How do you turn commitment to the curriculum into systems, process, policy and culture?
The Ormiston trust’s five-year strategy will try to answer that, says Amelia Walker

One of the best moments since I joined Ormiston was overhearing a head of department say to a colleague, after a session talking about curriculum, “O Captain! My Captain!” – the Walt Whitman quote immortalised in Dead Poets’ Society. Because he had just summarised so neatly, in a way we all understand thanks to Robin Williams, what’s at the heart of the curriculum debate. It’s about the gift of the love of subjects that has the power to sweep into the classroom and transform the predictable everyday into something vast and incredible.

The good news for Ormiston is that, from what I have seen so far, our teachers have not been ground down by the tyranny of testing. They still possess that love of subjects. It was inspiring for me to hear a teacher wax lyrical recently that the purpose of their subject is “life, the universe and everything”. It’s no surprise teachers with passion often leave the profession if they are not given the headroom to fully share the richness of what they know. I can already see that our focus on subjects and the curriculum will contribute positively to our ability to recruit and retain excellent teachers.

As a trust, it becomes a pressing management question about how you turn that commitment to the subjects and the curriculum into systems, process, policy and culture. One of the things set out early on by Nick Hudson, our chief executive, was that we will not be about quick fixes. As a result, we are about to publish a five-year strategy. Deep reflection and development of curriculum and teaching will be a major plank of what we do for the lifetime of that strategy.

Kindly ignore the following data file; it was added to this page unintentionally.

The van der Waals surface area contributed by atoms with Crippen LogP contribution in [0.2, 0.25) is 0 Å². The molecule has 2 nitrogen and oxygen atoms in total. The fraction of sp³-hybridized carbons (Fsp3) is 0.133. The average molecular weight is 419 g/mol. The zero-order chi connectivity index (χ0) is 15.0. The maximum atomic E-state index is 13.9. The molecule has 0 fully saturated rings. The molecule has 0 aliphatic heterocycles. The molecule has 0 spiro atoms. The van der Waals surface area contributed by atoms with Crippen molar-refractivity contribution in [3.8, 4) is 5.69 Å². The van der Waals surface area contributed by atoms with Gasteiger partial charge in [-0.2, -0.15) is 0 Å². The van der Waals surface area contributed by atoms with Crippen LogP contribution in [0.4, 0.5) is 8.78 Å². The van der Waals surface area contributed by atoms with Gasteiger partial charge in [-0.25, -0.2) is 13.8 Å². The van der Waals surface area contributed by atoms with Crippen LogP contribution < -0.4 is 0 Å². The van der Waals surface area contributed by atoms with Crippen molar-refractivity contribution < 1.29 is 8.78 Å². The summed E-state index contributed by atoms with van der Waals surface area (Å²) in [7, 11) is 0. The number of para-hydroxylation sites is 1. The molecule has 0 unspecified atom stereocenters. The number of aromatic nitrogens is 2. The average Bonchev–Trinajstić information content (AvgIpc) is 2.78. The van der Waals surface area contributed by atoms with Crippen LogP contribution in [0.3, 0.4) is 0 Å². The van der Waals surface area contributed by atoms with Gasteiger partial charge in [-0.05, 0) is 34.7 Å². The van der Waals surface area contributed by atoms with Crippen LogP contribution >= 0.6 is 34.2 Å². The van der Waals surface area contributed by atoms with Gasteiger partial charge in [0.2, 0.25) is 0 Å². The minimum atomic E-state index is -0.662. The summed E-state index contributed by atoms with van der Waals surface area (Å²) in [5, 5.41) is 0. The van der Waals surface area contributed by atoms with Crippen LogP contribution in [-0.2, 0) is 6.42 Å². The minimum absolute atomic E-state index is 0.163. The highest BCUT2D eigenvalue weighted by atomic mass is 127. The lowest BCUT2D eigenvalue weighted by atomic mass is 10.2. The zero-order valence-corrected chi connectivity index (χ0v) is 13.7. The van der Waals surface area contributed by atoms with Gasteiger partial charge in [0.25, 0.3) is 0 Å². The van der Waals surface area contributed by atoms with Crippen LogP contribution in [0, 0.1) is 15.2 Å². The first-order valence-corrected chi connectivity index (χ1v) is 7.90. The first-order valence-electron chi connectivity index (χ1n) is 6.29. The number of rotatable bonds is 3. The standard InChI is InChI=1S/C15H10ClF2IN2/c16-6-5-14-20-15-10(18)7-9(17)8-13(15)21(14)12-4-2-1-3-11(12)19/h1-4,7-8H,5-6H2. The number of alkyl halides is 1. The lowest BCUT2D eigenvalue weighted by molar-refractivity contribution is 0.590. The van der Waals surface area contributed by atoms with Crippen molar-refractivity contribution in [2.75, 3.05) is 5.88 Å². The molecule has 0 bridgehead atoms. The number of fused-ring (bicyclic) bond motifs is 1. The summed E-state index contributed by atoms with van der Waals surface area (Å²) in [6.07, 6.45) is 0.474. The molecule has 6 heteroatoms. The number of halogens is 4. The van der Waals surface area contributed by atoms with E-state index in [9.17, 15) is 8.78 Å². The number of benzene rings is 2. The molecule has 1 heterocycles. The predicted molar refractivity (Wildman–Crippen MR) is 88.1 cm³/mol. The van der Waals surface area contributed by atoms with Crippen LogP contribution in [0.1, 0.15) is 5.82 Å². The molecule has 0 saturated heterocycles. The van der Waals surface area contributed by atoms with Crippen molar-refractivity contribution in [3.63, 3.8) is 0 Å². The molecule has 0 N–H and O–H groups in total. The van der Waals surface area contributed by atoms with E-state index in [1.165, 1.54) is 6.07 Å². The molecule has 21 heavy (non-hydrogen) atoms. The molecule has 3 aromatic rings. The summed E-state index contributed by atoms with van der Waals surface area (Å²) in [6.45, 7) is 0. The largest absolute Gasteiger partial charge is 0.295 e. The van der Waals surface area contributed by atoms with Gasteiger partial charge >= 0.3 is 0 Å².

Our teachers have not been ground down by the tyranny of testing

Well done to Ofsted for creating an environment where we feel we have permission, nay encouragement, to do this. But although we have many inspections coming, as well as new reviews of trusts, this is not a reason to rush to change what we do. Getting the curriculum right is not for Ofsted, it is for our pupils, who deserve the very best that we can give them. Where we identify improvements, to get the impact we want will take time.

Curriculum is not new to schools, but being in a trust the question for us is what curriculum means to us nationally. We are not pursuing a uniform curriculum. I know some trusts have done this, but it doesn’t suit our culture. What we are pursuing is consistency of principle. I have been very encouraging to have so many senior leaders from across our schools come forward to volunteer to get these principles right.

An early exercise was to do a review of schemes of work.

Some of the lessons from this will inform our discussion of principles. For example, it’s worth thinking about the curriculum as 2 to 19, rather than as a phase. As a trust, we need to agree not only what we mean by some key words, we need to agree what words we will use (Can we talk about territory rather than domain? Is sometimes technique a more useful word than skill?). Furthermore, we need to share and develop practical easy techniques for teachers to help them inject conceptual rigour to their planning.

We are trying out some aide memoires, such as using different key phrases, to make sure in schemes and plans that the knowledge is spelled out really clearly. Also that it is defined clearly and separately from the pedagogy and from the techniques being taught to pupils.

It would be helpful to know whether someone nationally will step forward to help all the varied schools who are having these conversations to share their experiences and what works. We are making progress in working out – as a collective – how to reach consistency in what this looks like for departments, teams and classroom teachers. It’s definitely an advantage to have so many heads to come together. I feel privileged to be part of something so fascinating: “Oh, to be alive in such an age…